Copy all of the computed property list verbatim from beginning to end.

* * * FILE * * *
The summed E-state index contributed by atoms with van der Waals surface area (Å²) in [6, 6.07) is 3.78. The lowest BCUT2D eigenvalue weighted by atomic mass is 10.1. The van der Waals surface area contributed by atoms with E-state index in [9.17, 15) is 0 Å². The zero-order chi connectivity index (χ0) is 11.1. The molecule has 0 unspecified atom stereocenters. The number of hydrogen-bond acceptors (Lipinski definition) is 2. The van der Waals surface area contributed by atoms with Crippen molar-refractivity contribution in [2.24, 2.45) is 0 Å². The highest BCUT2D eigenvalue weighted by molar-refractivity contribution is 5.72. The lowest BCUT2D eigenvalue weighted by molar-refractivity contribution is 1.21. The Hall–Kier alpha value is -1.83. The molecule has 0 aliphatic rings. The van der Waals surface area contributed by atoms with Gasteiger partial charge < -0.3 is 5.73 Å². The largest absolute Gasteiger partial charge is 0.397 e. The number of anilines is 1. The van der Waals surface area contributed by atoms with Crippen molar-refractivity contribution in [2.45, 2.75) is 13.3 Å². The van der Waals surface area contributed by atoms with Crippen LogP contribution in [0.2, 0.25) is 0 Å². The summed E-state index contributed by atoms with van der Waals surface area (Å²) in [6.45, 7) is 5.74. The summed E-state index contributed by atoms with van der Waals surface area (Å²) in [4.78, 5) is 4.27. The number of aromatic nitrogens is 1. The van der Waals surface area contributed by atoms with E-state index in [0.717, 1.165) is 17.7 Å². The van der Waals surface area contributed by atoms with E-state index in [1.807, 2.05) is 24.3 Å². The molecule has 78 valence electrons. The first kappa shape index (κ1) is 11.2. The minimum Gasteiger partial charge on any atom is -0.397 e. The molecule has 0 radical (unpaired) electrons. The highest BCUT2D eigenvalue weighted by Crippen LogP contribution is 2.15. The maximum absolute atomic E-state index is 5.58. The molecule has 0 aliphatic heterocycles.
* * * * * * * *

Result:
The summed E-state index contributed by atoms with van der Waals surface area (Å²) in [6, 6.07) is 3.78. The lowest BCUT2D eigenvalue weighted by atomic mass is 10.1. The van der Waals surface area contributed by atoms with E-state index in [9.17, 15) is 0 Å². The zero-order chi connectivity index (χ0) is 11.1. The molecule has 0 unspecified atom stereocenters. The number of hydrogen-bond acceptors (Lipinski definition) is 2. The van der Waals surface area contributed by atoms with Crippen molar-refractivity contribution in [2.24, 2.45) is 0 Å². The highest BCUT2D eigenvalue weighted by molar-refractivity contribution is 5.72. The lowest BCUT2D eigenvalue weighted by molar-refractivity contribution is 1.21. The Hall–Kier alpha value is -1.83. The molecule has 0 aliphatic rings. The van der Waals surface area contributed by atoms with Gasteiger partial charge < -0.3 is 5.73 Å². The largest absolute Gasteiger partial charge is 0.397 e. The number of anilines is 1. The van der Waals surface area contributed by atoms with Crippen molar-refractivity contribution in [2.45, 2.75) is 13.3 Å². The van der Waals surface area contributed by atoms with Crippen LogP contribution in [0.2, 0.25) is 0 Å². The summed E-state index contributed by atoms with van der Waals surface area (Å²) in [6.45, 7) is 5.74. The summed E-state index contributed by atoms with van der Waals surface area (Å²) in [4.78, 5) is 4.27. The number of aromatic nitrogens is 1. The van der Waals surface area contributed by atoms with E-state index in [0.717, 1.165) is 17.7 Å². The van der Waals surface area contributed by atoms with E-state index in [1.807, 2.05) is 24.3 Å². The molecule has 78 valence electrons. The first kappa shape index (κ1) is 11.2. The minimum Gasteiger partial charge on any atom is -0.397 e. The molecule has 0 radical (unpaired) electrons. The highest BCUT2D eigenvalue weighted by Crippen LogP contribution is 2.15. The maximum absolute atomic E-state index is 5.58. The molecule has 0 aliphatic heterocycles.